Legacy and Retirement
Part of Ching Shih’s leadership involved creating a form of government for the fleets, including taxes and laws that protected themselves from each other. One thing they did incredibly well was plunder distribution. Whichever ship captured the plunder presented it to the fleet (remember, the Cantonese Pirate Coalition had 5 major fleets). Once it was inspected and registered, the capturing ship received 20% of the plunder to divide up between the crew, while the other 80% went into the collective public fund (that was used to help pay for repairs and and wages for unprofitable ships). She also put forth a series of rules on the capture and treatment of female prisoners. The ugly ones were let free unharmed (yes, that was one of her rules). If one of the pirates wanted to take an attractive woman as a wife, he was allowed, under the conditions that she consented, and that he took care of her and remained faithful. Rape and Adultery were punishable by death on the first offense. If a pirate had consensual sex with a captive but did not have permission to marry, he would be beheaded, and she would have cannonballs strapped to her feet and thrown overboard. Deserters were hunted down while they had their ears chopped off. People who resisted her would often be punished by having their feet nailed to the deck of a ship and then given a beating. She also took control of a large amount of coastal villages. A few of her rules were as follows: Anyone disobeying a direct order of hers, or issuing orders that didn’t come from her, was penalized with beheading. No one was to steal from the public fund, or from any of the villages that supplied the Cantonese Pirate Coalition. In 1810, all pirates in the Cantonese Pirate Coalition were offered amnesty by the Chinese government. Ching Shih and the Red Flag Fleet accepted the offer (the Black Flag Fleet accepted previously, severely weakening Ching Shih’s forces, and part of the reason she accepted the amnesty). Her adopted stepson/husband Zhang Bao took up a military position for the government, while Ching Shih opened a gambling house (they had successfully managed to negotiate keeping their wealth, and even a portion of their fleet as “trade ships”). When the First Opium War started between China and Britain, Ching Shih signed up to help China in their defence. She ultimately died in 1844 at the age of 69.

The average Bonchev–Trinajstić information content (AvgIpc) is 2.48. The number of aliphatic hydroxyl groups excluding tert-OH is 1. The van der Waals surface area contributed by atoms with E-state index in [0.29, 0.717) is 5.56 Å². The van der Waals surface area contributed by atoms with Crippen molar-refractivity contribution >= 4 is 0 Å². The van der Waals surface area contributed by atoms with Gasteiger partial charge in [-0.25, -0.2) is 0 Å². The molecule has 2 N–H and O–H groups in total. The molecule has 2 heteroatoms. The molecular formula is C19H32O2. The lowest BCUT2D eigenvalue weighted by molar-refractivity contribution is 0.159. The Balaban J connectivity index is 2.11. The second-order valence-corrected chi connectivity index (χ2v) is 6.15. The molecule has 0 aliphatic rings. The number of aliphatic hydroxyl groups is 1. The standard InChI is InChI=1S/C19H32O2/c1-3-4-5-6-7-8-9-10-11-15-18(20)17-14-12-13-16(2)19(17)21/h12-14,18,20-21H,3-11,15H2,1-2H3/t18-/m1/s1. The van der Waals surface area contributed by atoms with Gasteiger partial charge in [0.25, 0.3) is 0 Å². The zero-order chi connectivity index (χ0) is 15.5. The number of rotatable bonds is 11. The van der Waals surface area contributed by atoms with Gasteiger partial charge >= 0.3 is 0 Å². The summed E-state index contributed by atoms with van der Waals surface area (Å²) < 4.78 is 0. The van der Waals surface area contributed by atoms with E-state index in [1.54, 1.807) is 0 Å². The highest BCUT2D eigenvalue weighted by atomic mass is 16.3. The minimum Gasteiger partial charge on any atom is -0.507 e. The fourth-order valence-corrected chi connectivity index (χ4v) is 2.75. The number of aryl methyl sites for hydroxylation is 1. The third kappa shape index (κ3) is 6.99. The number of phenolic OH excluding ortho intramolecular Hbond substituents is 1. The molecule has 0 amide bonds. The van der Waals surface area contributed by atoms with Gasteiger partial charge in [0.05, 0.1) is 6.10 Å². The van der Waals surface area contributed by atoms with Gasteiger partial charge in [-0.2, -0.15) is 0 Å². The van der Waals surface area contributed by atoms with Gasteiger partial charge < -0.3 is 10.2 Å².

Influence in Modern Culture
Jorge Luis Borges semi-fictional story “The Widow Ching, Lady Pirate” was loosely based around the life of Ching Shih. This book was translated into a movie in 2003 by Argentine writer Ermanno Olmi.
In 2006, there was an Original English Novel manga, Afterlife, had a depiction of Ching Shih as a guardian of humanity.
Author L.A. Meyer has a book series called Bloody Jack in which the book “The Wake of Lorelei Lee” had Ching Shih appear and gave character Jacky a tattoo that bestowed her Ching Shih’s protection.
In 2007, Pirates of the Caribbean included Ching Shih in the third movie (At Worlds End) as one of the nine pirate lords. In here she was known as Mistress Ching.
She has also been portrayed in several television dramas throughout Asia, including Hong Kong’s “Captain of Destiny” in 2015, and Malaysia’s “Red Flag” in 2014.
(Ching Shih, depicted as Mistress Ching, in Pirates of the Caribbean: At Worlds End)